10 Questions to Ask Before Hiring A Personal Trainer
Kindra Reid, CPT, CSCS, FMS
Personal training is not a “one-size-fits-all” group exercise class. It is not a “Workout of the Day” downloaded from the Crossfit mother brain and scrawled on a mirror or a whiteboard. It is not 200 people in a city park taking “boot camp” instructions from a screaming, bull-horn waiving, camo-clad weekend warrior sporting designer shades. Personal training is, well, personal. It is a service provided by a fitness professional to a client based on the client’s particular goals, abilities and limitations.
Now, before some of you start waiving pitchforks and threatening to storm the castle, let me make two things clear: First, group exercise, boot camp and Crossfit are all viable, relevant, enjoyable fitness options — depending on your budget, fitness level and interests. Good personal trainers can and do teach group ex, boot camp and Crossfit classes in addition to training clients, and can borrow from these exercise methodologies as appropriate. Second, personal training is not necessarily superior to other methods of fitness instruction. My point is simply that personal training is a different type of fitness service, and as long as you are in the market, you should get what you’re paying for.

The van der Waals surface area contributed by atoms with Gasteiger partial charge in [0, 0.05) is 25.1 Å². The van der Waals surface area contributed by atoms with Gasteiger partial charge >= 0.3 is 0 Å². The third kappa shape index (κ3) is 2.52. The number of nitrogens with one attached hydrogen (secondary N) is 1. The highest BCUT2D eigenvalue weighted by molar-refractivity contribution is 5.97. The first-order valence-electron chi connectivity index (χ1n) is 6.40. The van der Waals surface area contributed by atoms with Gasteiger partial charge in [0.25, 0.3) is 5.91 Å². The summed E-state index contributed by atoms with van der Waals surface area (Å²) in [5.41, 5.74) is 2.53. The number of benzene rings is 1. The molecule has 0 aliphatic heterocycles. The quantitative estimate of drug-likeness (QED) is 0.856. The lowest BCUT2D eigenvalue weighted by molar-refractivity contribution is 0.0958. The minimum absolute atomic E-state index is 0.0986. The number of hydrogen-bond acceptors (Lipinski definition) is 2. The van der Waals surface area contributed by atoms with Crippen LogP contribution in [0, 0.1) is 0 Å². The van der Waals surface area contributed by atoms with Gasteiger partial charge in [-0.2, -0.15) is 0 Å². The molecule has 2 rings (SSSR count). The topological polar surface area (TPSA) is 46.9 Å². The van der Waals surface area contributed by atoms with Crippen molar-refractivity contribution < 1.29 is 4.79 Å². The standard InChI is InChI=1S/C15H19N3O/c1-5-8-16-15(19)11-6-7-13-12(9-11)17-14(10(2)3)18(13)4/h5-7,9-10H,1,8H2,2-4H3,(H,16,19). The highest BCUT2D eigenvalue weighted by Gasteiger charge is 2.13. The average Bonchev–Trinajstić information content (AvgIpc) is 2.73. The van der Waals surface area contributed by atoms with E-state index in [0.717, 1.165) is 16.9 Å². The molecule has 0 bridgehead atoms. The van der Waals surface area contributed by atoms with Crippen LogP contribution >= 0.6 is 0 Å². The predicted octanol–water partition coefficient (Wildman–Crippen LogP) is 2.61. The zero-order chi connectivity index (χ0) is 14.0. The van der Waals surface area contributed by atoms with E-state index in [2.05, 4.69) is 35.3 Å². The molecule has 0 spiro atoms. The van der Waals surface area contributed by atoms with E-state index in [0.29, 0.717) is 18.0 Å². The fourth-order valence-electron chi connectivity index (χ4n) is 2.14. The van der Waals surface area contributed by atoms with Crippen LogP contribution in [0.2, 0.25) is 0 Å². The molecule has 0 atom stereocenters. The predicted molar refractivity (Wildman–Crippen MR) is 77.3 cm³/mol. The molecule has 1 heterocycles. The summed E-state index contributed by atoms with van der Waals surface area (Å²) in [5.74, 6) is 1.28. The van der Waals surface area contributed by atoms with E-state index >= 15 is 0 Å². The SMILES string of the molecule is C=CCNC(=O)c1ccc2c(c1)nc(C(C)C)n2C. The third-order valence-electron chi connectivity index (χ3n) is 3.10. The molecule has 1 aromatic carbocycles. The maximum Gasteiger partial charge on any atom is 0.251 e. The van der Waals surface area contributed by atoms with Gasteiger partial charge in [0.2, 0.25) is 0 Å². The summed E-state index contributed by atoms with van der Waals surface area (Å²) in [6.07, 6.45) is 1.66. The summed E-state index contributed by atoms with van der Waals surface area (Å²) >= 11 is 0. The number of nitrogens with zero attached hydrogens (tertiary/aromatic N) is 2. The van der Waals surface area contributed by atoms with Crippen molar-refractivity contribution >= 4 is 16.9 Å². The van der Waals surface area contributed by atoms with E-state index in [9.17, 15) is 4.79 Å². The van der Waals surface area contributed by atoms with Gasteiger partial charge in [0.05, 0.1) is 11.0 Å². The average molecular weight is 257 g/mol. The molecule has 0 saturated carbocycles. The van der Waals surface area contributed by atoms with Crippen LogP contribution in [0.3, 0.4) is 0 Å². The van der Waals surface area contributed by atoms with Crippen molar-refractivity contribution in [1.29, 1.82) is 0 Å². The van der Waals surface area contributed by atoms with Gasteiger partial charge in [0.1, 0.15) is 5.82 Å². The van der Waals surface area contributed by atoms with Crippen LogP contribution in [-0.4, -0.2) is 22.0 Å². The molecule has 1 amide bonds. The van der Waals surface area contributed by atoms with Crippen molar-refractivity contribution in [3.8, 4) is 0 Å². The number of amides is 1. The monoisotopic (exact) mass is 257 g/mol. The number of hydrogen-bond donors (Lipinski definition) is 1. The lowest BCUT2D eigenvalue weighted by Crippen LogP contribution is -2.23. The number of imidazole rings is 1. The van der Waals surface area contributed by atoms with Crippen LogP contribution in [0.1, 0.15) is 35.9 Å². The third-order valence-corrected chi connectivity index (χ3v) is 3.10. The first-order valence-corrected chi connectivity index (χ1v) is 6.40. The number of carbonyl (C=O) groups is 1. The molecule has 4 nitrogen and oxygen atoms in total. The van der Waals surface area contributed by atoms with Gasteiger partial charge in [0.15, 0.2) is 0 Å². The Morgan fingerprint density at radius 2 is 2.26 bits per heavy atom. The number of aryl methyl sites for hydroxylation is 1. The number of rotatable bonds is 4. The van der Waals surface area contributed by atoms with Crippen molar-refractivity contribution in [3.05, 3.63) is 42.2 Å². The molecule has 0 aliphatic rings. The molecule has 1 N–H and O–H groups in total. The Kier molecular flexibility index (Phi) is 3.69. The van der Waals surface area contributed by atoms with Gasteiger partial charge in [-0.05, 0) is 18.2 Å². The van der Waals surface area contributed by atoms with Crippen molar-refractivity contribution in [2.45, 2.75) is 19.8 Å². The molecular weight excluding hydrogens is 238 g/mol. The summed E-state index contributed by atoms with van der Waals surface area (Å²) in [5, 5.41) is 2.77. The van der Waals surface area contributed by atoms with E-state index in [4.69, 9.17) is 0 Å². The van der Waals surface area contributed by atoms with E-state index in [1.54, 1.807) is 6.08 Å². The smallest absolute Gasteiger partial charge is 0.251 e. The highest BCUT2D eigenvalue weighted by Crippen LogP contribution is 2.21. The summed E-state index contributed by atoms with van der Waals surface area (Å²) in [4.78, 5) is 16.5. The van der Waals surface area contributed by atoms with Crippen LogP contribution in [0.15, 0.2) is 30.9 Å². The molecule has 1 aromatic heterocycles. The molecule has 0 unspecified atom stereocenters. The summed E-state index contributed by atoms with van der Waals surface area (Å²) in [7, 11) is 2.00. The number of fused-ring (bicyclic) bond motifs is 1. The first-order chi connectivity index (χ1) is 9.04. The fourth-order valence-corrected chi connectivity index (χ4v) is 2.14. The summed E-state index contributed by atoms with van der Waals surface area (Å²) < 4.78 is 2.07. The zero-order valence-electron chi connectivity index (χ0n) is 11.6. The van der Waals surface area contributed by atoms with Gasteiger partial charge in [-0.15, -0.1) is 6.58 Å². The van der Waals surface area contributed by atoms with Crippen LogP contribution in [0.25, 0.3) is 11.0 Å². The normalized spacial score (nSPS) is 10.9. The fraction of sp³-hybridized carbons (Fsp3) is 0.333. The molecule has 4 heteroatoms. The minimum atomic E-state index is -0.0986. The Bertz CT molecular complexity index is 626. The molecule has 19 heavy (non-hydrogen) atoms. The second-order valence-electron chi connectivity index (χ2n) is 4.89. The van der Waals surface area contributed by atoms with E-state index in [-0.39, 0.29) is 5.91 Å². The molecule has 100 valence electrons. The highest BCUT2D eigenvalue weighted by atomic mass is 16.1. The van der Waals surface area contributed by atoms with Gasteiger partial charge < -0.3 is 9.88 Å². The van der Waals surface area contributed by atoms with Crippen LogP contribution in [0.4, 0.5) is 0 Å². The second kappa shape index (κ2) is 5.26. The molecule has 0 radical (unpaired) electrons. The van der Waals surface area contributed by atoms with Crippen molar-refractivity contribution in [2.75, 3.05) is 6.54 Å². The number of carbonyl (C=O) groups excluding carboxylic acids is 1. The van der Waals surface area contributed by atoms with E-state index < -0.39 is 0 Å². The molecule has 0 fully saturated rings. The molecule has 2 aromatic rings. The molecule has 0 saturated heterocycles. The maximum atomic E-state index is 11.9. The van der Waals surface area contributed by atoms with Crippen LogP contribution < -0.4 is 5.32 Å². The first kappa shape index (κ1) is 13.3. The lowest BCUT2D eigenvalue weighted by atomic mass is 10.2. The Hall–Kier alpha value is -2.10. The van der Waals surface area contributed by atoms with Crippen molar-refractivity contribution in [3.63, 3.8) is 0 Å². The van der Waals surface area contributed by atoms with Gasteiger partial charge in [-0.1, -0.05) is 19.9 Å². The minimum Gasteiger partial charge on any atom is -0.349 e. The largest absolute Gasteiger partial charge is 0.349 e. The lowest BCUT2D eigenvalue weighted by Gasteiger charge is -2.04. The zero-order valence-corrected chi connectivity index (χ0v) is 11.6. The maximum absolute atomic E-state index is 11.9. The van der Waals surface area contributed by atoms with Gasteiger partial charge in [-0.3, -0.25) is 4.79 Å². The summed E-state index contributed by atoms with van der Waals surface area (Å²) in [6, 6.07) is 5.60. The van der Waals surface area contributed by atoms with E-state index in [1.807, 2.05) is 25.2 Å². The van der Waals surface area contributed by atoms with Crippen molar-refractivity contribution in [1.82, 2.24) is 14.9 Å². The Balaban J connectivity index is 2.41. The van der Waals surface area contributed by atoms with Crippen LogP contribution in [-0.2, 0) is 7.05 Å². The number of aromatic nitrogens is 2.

What you’re paying for is an approach that is planned and purposeful. It is a result of a process that begins when a trainer conducts a personal fitness assessment and client intake; it proceeds according to a plan developed by the trainer on the basis of information collected during the fitness assessment and intake; and it evolves according to changes in a client’s goals, abilities and limitations – as discerned through regular client and program re-evaluation. This is, after all, the entire point of personal training. It is an implicit promise that a professional with a plan developed just for you can get you to your goals faster (and safer) than you could reach them on your own.
Consistent with this understanding of personal training, a good personal trainer should do three things: One, he or she should have your workouts planned in advance. They should be tailored to you, not a “workout of the day.” Second, you should be aware of why your trainer has you do the exercises and activities that he or she prescribes, what his or her plan is for your success, and when he or she will reevaluate your progress and program. Finally, in the event that a doubt or questions arises, he or she should be willing to consult your doctor, physical therapist, chiropractor or other health professional. Your trainer should understand that he or she is a member of a community of providers supporting your health and wellness – not a substitute for more qualified medical, therapeutic, or rehabilitative experts.
Before hiring a trainer, therefore, find out the following:
What is the trainer’s fitness philosophy?
How will he or she structure your workouts, and at what intervals will your plan be revisited?
How will he or she communicate with you about your program, abilities, limitations and goals?
Is he or she willing to be in communication with your health care providers should the need arise?